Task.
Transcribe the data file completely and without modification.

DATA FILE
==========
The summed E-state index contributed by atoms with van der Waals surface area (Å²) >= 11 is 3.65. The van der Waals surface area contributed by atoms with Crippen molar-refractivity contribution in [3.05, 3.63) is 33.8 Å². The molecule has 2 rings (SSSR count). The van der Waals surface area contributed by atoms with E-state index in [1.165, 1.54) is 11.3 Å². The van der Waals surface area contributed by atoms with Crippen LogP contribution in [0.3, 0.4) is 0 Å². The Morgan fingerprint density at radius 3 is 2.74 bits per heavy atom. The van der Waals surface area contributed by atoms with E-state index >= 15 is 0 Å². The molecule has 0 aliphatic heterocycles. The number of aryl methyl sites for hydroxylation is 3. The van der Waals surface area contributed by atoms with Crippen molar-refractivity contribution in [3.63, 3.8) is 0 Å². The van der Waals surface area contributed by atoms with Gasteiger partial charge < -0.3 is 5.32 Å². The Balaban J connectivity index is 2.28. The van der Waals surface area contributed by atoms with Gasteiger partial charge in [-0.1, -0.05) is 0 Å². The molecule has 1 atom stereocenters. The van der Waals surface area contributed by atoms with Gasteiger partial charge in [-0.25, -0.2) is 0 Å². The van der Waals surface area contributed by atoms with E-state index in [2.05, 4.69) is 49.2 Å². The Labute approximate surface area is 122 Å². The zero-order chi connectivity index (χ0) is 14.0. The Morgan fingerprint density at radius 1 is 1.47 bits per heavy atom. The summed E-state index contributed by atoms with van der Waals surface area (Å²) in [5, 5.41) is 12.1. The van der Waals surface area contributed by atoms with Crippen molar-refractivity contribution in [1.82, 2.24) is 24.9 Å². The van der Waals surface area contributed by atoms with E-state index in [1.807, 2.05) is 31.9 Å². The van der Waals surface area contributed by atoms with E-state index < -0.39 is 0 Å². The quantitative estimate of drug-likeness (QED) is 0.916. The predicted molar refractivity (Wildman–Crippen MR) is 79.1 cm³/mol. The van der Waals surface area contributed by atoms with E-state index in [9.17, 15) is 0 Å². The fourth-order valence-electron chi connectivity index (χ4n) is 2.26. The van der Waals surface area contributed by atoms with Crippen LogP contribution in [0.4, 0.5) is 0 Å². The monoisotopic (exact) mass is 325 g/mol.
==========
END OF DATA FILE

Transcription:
The summed E-state index contributed by atoms with van der Waals surface area (Å²) >= 11 is 3.65. The van der Waals surface area contributed by atoms with Crippen molar-refractivity contribution in [3.05, 3.63) is 33.8 Å². The molecule has 2 rings (SSSR count). The van der Waals surface area contributed by atoms with E-state index in [1.165, 1.54) is 11.3 Å². The van der Waals surface area contributed by atoms with Crippen LogP contribution in [0.3, 0.4) is 0 Å². The Morgan fingerprint density at radius 3 is 2.74 bits per heavy atom. The van der Waals surface area contributed by atoms with E-state index >= 15 is 0 Å². The molecule has 0 aliphatic heterocycles. The number of aryl methyl sites for hydroxylation is 3. The van der Waals surface area contributed by atoms with Crippen molar-refractivity contribution in [3.63, 3.8) is 0 Å². The van der Waals surface area contributed by atoms with Gasteiger partial charge < -0.3 is 5.32 Å². The Balaban J connectivity index is 2.28. The van der Waals surface area contributed by atoms with Gasteiger partial charge in [-0.1, -0.05) is 0 Å². The molecule has 1 atom stereocenters. The van der Waals surface area contributed by atoms with Gasteiger partial charge in [-0.25, -0.2) is 0 Å². The van der Waals surface area contributed by atoms with E-state index in [2.05, 4.69) is 49.2 Å². The Labute approximate surface area is 122 Å². The zero-order chi connectivity index (χ0) is 14.0. The Morgan fingerprint density at radius 1 is 1.47 bits per heavy atom. The summed E-state index contributed by atoms with van der Waals surface area (Å²) in [5, 5.41) is 12.1. The van der Waals surface area contributed by atoms with Crippen molar-refractivity contribution in [1.82, 2.24) is 24.9 Å². The van der Waals surface area contributed by atoms with E-state index in [1.807, 2.05) is 31.9 Å². The van der Waals surface area contributed by atoms with E-state index < -0.39 is 0 Å². The quantitative estimate of drug-likeness (QED) is 0.916. The predicted molar refractivity (Wildman–Crippen MR) is 79.1 cm³/mol. The van der Waals surface area contributed by atoms with E-state index in [9.17, 15) is 0 Å². The fourth-order valence-electron chi connectivity index (χ4n) is 2.26. The van der Waals surface area contributed by atoms with Crippen LogP contribution in [0.4, 0.5) is 0 Å². The monoisotopic (exact) mass is 325 g/mol.